In addition to a string of “freedom of navigation” missions by the U.S. Navy in the disputed waters, CNN reported this week that the Navy is considering a major show of force against the Chinese military in November with American combat air and troop exercises across Asia. A high-level U.S. military source told The Washington Times on Thursday that the leaked proposal is “totally tentative.”
The CNN report said the exercises would assert the right of free passage in international waters, most notably in the Taiwan Straight and the oil- and gas-rich South China Sea. China has been building up and militarizing artificial islands in the sea to bolster its sovereignty claims.
With many countries in the region claiming at least part of the sea’s waterways, the U.S. has long rejected Beijing’s claim to some 90 percent of the South China Sea. China has warned about an escalation if U.S. forces interfere with Chinese claims there.
“It’s highly likely that the U.S. will intensify its provocation against China,” the Global Times editorial said. “No matter how the U.S. is reportedly exerting more pressure on China, China will not be flustered.”
Although Mr. Trump has secured an updated accord with Mexico and Canada, trade talks with China have become mired since the administration imposed hundreds of billions of dollars in tariffs on an array of Chinese exports, including lobster, soybeans and steel products. Beijing has responded by targeting U.S. goods headed to China with stiff tariffs of its own.
Mr. Pence said the administration’s hard line on trade had a long-term goal of reducing the $375 billion annual U.S. trade deficit to China that Mr. Trump claims unfairly benefits Beijing in the global economy. The vice president repeated charges that China is stealing U.S. intellectual property in a bid to challenge U.S. high-tech dominance in the global market.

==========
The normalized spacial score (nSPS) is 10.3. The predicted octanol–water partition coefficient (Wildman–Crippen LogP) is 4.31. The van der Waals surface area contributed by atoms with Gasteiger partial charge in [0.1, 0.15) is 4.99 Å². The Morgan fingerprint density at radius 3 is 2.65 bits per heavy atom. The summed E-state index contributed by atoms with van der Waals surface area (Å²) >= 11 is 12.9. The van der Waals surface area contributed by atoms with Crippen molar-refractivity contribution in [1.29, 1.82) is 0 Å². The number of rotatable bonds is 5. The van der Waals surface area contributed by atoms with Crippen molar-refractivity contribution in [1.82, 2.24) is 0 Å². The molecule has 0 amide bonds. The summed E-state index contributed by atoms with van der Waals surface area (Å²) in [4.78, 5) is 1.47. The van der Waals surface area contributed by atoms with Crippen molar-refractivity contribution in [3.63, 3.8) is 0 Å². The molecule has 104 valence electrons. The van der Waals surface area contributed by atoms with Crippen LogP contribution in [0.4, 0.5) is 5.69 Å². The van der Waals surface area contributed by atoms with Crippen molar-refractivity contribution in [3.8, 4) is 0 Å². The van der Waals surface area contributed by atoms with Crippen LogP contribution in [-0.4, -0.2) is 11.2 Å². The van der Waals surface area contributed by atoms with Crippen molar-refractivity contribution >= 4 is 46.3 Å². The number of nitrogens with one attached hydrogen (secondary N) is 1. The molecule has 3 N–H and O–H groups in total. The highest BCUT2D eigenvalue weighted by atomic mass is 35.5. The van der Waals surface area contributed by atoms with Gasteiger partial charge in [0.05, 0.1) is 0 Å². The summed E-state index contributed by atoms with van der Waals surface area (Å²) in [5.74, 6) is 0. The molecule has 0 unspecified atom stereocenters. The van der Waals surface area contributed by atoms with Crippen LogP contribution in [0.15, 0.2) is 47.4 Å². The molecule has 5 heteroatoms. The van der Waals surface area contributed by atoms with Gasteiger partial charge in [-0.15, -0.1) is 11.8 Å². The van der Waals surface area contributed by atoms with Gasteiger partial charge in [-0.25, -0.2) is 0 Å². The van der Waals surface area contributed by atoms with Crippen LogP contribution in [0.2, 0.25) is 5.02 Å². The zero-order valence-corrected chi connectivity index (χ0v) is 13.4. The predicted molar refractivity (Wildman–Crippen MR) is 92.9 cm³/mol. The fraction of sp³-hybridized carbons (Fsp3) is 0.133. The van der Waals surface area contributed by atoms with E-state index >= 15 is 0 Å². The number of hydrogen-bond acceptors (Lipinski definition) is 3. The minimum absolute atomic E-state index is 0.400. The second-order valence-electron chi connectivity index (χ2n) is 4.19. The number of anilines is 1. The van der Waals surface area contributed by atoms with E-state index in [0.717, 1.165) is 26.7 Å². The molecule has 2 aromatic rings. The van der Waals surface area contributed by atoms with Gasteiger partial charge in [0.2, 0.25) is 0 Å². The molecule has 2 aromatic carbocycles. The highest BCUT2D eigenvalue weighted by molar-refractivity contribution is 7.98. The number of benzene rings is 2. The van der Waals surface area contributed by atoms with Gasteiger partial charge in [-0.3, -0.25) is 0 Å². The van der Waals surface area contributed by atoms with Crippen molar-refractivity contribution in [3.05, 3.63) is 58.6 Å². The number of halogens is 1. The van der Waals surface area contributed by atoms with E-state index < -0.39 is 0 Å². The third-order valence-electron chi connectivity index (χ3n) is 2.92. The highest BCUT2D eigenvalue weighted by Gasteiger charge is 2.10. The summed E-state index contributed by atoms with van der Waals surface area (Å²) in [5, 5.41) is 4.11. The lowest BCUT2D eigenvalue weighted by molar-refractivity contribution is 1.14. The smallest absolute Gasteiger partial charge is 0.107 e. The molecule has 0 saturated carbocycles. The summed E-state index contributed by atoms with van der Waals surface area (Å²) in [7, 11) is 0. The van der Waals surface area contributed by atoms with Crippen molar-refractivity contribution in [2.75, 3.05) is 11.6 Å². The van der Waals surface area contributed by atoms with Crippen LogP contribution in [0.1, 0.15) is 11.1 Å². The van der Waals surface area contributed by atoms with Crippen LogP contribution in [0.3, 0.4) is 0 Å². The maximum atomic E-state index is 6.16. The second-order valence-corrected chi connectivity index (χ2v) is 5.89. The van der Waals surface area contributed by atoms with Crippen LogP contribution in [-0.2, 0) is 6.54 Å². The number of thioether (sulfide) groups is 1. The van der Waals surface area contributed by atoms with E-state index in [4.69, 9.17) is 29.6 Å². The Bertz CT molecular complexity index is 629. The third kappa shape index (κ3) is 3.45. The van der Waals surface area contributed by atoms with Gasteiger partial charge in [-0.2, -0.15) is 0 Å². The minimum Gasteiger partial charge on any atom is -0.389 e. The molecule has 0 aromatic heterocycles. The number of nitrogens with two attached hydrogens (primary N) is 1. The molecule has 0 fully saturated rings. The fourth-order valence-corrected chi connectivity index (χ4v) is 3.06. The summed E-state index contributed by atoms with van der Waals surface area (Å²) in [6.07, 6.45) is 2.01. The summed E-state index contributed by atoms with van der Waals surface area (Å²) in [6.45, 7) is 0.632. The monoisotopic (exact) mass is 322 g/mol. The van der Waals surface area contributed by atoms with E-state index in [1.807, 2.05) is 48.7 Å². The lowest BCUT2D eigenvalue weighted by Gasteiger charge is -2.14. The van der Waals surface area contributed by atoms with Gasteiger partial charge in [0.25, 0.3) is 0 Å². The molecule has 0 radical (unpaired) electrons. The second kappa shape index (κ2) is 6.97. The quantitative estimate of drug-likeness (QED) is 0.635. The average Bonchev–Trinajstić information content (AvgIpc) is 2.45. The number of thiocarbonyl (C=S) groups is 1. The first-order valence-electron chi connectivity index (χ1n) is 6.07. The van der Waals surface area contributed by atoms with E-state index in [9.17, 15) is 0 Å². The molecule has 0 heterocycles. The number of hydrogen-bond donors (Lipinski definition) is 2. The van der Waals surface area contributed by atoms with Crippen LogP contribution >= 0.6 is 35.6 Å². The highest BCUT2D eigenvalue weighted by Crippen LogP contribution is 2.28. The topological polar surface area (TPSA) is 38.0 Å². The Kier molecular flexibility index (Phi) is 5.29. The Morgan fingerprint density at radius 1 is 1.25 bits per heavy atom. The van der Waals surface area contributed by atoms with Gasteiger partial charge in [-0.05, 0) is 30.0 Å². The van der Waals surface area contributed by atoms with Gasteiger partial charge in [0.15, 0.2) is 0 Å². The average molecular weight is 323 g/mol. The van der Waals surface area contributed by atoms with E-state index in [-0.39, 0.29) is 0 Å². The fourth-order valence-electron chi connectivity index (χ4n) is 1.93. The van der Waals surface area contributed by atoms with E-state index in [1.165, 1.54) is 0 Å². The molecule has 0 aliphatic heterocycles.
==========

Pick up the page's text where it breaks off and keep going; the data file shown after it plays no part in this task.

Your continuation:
“To win the commanding heights of the 21st-century economy, Beijing has directed its bureaucrats and businesses to obtain American intellectual property — the foundation of our economic leadership — by any means necessary,” Mr. Pence said. If China is unwilling to embrace a “fair and reciprocal deal” on bilateral trade, Mr. Pence warned, the administration will “levy even more tariffs.”
“America had hoped that economic liberalization would bring China into greater partnership with us and with the world. Instead, China has chosen economic aggression, which has in turn emboldened its growing military,” the vice president said.
He suggested that Chinese President Xi Jinping has lied about China’s military ambitions.
“China’s leader stood in the Rose Garden of the White House in 2015 and said that his country had ‘no intention to militarize the South China Sea,’” said Mr. Pence. “Today, Beijing has deployed advanced anti-ship and anti-air missiles atop an archipelago of military bases constructed on artificial islands.”
He pointed to an incident this week in which when a Chinese naval vessel came within 45 yards of the USS Decatur as it sailed through the South China Sea, forcing the Decatur to quickly maneuver to avoid a collision.
“Despite such reckless harassment, the United States Navy will continue to fly, sail and operate wherever international law allows and our national interests demand,” said Mr. Pence. “We will not be intimidated. We will not stand down.”